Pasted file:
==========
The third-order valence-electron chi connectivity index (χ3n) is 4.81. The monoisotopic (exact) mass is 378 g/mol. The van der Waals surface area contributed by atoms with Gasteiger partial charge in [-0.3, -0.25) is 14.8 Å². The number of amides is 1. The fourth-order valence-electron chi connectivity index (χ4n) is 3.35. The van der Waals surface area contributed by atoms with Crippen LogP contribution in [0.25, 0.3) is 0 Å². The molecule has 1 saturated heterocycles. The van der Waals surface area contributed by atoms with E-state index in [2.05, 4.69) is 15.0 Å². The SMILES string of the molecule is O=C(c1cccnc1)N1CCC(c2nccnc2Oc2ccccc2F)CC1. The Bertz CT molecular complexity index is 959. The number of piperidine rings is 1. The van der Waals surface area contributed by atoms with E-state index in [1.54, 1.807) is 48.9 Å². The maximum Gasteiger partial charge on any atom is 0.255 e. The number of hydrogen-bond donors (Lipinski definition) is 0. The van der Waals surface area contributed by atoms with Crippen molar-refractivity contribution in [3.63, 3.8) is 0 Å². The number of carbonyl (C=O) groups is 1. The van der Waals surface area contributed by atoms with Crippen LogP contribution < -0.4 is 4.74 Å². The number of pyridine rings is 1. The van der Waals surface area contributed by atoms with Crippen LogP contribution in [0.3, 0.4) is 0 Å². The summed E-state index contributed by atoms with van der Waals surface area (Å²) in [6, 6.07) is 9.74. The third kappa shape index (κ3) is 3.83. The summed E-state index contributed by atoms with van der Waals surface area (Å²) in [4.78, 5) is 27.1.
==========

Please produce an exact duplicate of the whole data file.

The third-order valence-electron chi connectivity index (χ3n) is 4.81. The monoisotopic (exact) mass is 378 g/mol. The van der Waals surface area contributed by atoms with Gasteiger partial charge in [-0.3, -0.25) is 14.8 Å². The number of amides is 1. The fourth-order valence-electron chi connectivity index (χ4n) is 3.35. The van der Waals surface area contributed by atoms with Crippen LogP contribution in [0.25, 0.3) is 0 Å². The molecule has 1 saturated heterocycles. The van der Waals surface area contributed by atoms with E-state index in [2.05, 4.69) is 15.0 Å². The SMILES string of the molecule is O=C(c1cccnc1)N1CCC(c2nccnc2Oc2ccccc2F)CC1. The Bertz CT molecular complexity index is 959. The number of piperidine rings is 1. The van der Waals surface area contributed by atoms with E-state index in [1.54, 1.807) is 48.9 Å². The maximum Gasteiger partial charge on any atom is 0.255 e. The number of hydrogen-bond donors (Lipinski definition) is 0. The van der Waals surface area contributed by atoms with Crippen molar-refractivity contribution in [3.63, 3.8) is 0 Å². The number of carbonyl (C=O) groups is 1. The van der Waals surface area contributed by atoms with Crippen LogP contribution < -0.4 is 4.74 Å². The number of pyridine rings is 1. The van der Waals surface area contributed by atoms with Crippen LogP contribution in [0.3, 0.4) is 0 Å². The summed E-state index contributed by atoms with van der Waals surface area (Å²) in [6, 6.07) is 9.74. The third kappa shape index (κ3) is 3.83. The summed E-state index contributed by atoms with van der Waals surface area (Å²) in [4.78, 5) is 27.1.